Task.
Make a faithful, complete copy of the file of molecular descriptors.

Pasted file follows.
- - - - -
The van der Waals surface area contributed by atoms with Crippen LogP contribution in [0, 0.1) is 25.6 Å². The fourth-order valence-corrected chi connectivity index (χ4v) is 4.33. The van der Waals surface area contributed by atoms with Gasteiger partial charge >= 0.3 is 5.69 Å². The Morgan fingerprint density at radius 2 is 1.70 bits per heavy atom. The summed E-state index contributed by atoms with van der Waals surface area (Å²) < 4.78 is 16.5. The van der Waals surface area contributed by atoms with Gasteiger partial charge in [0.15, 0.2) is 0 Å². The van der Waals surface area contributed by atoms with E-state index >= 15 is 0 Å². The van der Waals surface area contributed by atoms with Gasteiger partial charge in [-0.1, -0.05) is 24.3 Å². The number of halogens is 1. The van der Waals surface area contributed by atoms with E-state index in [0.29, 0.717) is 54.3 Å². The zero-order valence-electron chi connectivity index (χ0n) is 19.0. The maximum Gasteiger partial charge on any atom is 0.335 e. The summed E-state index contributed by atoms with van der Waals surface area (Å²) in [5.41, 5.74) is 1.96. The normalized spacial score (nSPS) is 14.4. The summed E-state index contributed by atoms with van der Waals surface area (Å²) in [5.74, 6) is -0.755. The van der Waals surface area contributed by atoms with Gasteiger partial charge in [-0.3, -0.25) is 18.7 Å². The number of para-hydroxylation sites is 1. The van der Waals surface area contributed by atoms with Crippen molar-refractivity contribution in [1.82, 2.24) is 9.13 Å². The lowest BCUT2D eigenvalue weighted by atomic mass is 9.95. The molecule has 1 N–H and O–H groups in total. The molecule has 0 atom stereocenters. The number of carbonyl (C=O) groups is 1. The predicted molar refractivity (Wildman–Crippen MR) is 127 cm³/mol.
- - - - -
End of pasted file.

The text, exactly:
The van der Waals surface area contributed by atoms with Crippen LogP contribution in [0, 0.1) is 25.6 Å². The fourth-order valence-corrected chi connectivity index (χ4v) is 4.33. The van der Waals surface area contributed by atoms with Gasteiger partial charge >= 0.3 is 5.69 Å². The Morgan fingerprint density at radius 2 is 1.70 bits per heavy atom. The summed E-state index contributed by atoms with van der Waals surface area (Å²) < 4.78 is 16.5. The van der Waals surface area contributed by atoms with Gasteiger partial charge in [0.15, 0.2) is 0 Å². The van der Waals surface area contributed by atoms with E-state index >= 15 is 0 Å². The van der Waals surface area contributed by atoms with Gasteiger partial charge in [-0.1, -0.05) is 24.3 Å². The number of halogens is 1. The van der Waals surface area contributed by atoms with E-state index in [0.29, 0.717) is 54.3 Å². The zero-order valence-electron chi connectivity index (χ0n) is 19.0. The maximum Gasteiger partial charge on any atom is 0.335 e. The summed E-state index contributed by atoms with van der Waals surface area (Å²) in [5.41, 5.74) is 1.96. The normalized spacial score (nSPS) is 14.4. The summed E-state index contributed by atoms with van der Waals surface area (Å²) in [5.74, 6) is -0.755. The van der Waals surface area contributed by atoms with Gasteiger partial charge in [-0.3, -0.25) is 18.7 Å². The number of para-hydroxylation sites is 1. The van der Waals surface area contributed by atoms with Crippen molar-refractivity contribution in [1.82, 2.24) is 9.13 Å². The lowest BCUT2D eigenvalue weighted by atomic mass is 9.95. The molecule has 1 N–H and O–H groups in total. The molecule has 0 atom stereocenters. The number of carbonyl (C=O) groups is 1. The predicted molar refractivity (Wildman–Crippen MR) is 127 cm³/mol.